Note the preponderance of notes that are members of the tonic triad.
    The tune is firmly grounded in tonic. Observe also the movement to V
    as a counterbalance to I, and the brief contrast on the subdominant.
    The essential harmonic "message" here is a movement from I to V to I.

    Most simple tunes can be harmonized with one chord per measure. The
    one instance where this is not possible in "Oh, Susannah" is clear.
    The sense of conclusiveness on tonic requires the momentary tension
    created by dominant. The rate of change of one harmony to another
    is called harmonic rhythm. Harmonic changes are most likely to occur
    on the first beat of a measure, since this reinforces emphasis. In a
    four-beat measure, harmonic change is also likely on beat 3. Changing
    harmony on a weak beat may cause rhythmic confusion.

    The Vertical Aspect

    There are three chief factors in the vertical deployment of notes
    that affect the resultant sound of a chord:

       1. Spacing
       2. Doubling
       3. Inversion

            Spacing refers to the intervallic distance between
            adjacent tones. Common practice follows the example
            of the harmonic series: notes are farther apart when
            low, closer together when high. The most obvious reason
            for this is that if notes are close together in the
            lower registers, the resultant sound will be "muddy."

    The rule-of-thumb in the spacing of notes (referred to as "voices,"
    though not having to be vocal!) is never to have more than an octave
    between the upper voices. Since most of the "rules" of harmony were
    derived from analysis of Bach's 4-part chorale settings, we often
    say that an interval greater than an octave is allowable between the
    bass and tenor voices, but that the upper three (tenor, alto,soprano)
    should not be greater than an octave. This principle is applicable to
    instrumental as well as vocal music, and to music having more than 4
    simultaneous sounds.

    Deploying the notes of a triad for four or more voices clearly necessi-
    tates doubling one or more of those notes.  Which of the notes is thus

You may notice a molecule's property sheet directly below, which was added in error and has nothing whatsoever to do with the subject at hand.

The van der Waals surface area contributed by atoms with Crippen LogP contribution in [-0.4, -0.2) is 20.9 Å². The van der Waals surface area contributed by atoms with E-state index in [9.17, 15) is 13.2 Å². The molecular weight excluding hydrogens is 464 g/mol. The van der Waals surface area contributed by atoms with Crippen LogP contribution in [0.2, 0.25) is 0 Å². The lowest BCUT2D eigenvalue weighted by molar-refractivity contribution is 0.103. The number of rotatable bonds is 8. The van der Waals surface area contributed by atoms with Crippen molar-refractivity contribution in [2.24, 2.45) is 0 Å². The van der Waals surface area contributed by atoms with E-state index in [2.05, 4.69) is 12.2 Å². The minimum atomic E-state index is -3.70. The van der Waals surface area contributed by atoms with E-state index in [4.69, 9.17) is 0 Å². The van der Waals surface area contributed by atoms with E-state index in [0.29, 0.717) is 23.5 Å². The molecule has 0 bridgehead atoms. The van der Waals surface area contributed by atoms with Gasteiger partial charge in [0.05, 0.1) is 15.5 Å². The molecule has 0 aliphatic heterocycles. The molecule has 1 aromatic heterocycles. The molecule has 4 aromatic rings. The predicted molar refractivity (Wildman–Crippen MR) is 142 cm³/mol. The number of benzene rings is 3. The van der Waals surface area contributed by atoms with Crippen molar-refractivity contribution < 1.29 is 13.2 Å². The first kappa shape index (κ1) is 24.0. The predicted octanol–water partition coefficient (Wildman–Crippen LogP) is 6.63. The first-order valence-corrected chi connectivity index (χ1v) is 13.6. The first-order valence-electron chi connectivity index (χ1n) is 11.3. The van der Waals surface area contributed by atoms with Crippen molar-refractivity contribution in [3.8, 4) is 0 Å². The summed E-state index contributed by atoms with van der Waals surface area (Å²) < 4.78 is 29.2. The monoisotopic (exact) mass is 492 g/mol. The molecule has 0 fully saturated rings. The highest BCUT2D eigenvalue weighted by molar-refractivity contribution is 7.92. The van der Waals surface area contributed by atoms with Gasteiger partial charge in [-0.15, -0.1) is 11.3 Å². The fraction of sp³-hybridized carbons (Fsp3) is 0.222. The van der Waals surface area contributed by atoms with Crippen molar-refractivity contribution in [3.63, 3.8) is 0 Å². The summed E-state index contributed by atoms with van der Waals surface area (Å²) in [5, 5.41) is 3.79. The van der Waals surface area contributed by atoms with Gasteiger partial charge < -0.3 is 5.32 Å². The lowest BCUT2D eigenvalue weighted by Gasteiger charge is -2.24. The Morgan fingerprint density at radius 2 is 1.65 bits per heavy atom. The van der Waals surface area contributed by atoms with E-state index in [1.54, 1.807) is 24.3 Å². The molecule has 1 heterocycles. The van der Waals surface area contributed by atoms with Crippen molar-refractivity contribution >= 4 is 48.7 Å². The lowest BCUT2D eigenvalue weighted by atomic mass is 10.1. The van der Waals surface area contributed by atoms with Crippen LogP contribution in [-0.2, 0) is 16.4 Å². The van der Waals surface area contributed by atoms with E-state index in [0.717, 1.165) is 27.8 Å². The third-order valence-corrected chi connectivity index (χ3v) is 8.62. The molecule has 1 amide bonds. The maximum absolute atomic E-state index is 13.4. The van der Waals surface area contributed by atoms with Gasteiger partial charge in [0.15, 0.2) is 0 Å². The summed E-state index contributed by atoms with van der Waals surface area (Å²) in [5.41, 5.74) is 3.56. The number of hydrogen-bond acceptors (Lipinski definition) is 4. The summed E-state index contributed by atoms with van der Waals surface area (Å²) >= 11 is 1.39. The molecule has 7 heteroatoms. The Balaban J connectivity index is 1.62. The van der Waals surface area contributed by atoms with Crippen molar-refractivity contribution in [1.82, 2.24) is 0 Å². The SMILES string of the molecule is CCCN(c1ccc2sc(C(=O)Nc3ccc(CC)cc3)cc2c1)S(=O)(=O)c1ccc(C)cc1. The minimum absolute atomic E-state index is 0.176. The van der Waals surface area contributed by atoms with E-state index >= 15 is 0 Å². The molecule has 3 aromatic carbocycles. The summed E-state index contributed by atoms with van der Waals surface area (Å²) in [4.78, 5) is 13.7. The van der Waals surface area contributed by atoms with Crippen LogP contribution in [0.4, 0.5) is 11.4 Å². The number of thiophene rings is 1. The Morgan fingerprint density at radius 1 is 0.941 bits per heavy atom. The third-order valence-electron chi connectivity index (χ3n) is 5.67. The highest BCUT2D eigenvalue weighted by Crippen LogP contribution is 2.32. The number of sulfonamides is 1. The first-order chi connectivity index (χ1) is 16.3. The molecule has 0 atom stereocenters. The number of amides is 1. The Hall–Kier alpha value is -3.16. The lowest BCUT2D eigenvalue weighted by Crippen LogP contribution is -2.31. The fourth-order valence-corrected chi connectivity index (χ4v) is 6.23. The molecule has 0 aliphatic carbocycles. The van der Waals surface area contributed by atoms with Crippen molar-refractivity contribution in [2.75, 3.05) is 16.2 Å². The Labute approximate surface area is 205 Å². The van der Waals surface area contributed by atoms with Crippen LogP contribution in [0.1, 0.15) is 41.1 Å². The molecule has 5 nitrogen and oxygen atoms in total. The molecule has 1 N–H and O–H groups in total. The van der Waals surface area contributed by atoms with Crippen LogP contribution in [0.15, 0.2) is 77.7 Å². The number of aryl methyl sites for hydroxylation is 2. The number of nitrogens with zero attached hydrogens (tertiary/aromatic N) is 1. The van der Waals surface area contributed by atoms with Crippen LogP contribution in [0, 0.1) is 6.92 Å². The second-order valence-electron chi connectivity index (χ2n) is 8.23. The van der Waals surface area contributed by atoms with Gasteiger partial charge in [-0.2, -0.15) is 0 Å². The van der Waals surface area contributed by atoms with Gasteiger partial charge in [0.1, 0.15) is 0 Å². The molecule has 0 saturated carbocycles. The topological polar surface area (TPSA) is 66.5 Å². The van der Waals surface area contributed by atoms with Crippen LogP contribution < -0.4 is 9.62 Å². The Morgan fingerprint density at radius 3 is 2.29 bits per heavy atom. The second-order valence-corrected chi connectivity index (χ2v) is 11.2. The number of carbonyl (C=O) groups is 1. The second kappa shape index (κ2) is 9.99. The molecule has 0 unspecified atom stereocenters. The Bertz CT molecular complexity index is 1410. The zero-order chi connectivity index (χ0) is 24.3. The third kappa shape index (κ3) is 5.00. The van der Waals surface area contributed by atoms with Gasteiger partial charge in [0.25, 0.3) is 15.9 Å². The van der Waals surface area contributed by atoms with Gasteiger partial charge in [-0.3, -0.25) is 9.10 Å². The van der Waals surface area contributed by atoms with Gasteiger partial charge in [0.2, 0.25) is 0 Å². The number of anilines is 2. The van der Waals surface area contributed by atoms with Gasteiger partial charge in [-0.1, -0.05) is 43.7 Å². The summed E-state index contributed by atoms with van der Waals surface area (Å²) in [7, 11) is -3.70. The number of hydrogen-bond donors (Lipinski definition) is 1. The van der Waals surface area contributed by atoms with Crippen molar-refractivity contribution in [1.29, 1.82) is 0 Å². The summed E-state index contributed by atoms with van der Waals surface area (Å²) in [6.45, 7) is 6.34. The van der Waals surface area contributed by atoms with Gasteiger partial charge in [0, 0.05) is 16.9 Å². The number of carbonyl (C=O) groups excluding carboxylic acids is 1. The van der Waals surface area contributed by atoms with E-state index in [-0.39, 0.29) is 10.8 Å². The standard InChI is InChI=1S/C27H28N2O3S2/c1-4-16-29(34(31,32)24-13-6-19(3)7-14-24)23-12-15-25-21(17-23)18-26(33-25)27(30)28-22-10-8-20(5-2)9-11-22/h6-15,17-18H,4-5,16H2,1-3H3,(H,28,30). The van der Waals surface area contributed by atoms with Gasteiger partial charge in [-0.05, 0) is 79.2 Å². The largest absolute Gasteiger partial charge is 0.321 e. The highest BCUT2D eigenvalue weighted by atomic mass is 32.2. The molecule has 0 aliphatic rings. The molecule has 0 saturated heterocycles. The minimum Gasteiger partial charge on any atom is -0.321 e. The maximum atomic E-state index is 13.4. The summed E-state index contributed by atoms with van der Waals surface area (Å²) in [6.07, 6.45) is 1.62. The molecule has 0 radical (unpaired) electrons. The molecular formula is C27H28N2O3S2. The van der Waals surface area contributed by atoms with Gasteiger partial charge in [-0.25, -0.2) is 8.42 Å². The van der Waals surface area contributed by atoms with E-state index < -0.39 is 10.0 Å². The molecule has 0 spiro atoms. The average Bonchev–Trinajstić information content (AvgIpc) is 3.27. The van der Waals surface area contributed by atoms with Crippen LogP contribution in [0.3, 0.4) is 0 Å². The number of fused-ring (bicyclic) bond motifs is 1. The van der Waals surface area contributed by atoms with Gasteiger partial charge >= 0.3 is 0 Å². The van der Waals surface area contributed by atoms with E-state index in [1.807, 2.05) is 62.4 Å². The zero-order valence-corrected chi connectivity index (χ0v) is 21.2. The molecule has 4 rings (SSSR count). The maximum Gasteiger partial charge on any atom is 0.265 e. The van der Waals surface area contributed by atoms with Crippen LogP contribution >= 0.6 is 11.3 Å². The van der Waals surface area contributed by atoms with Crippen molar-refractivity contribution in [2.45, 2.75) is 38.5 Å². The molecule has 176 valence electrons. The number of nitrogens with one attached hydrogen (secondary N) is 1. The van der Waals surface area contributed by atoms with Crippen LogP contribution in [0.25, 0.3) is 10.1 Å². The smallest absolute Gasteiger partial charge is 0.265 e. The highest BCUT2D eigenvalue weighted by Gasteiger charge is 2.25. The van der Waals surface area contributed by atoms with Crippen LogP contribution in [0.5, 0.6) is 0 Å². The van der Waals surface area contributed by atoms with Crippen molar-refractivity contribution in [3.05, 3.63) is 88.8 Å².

doubled will affect the "weight" of the sound. In general, doubling
    the root of the chord will make it sound more centered, while doubling
    the third will reinforce its "majorish-ness" versus "minorish-ness".
    Doubling the fifth will tend to tug the ear in the direction of that
    chord's dominant, making it sound unstable.

    Our ears are most responsive to the notes in the outer voices of a chord.
    In the previous example, the fact that the root note is in the lowest
    voice contributes to its stability, while the 5th in the highest voice
    create a slight instability. The most stable distribution of notes in
    a chord would double the root in the outer voices.

    While the highest note in a chord is important in shaping the relative
    stability of the chordal sound, since it is usually being tracked as the
    melodic tone, it affects the chord less than the lowest note. A chord
    which has its root in the lowest voice is in ROOT POSITION. If any
    other chord tone is in the lowest voice, the chord is in one of several
    possible INVERSIONS. Triads have 3 positions, 7th chords have 4:

    The Horizontal Aspect

    Simultaneously-sounding notes create chords. Successive adjacent tones
    create melodies. The emphasis here is on the word "adjacent."  The ear
    follows the movement of one pitch to another if those pitches are more
    or less conjunct (technically no more than an interval of a 2nd). In
    relating one chord to another, then, the most common sense approach is
    to move each chord tone to its nearest neighbor in the following chord.
    This is possible with the upper notes of chord, less so with the bass
    note if it is sounding the root of chords.

    If the previous example sounds vaguely familiar, it's because it is
    the chord structure of the first four measures of Bach's Prelude #1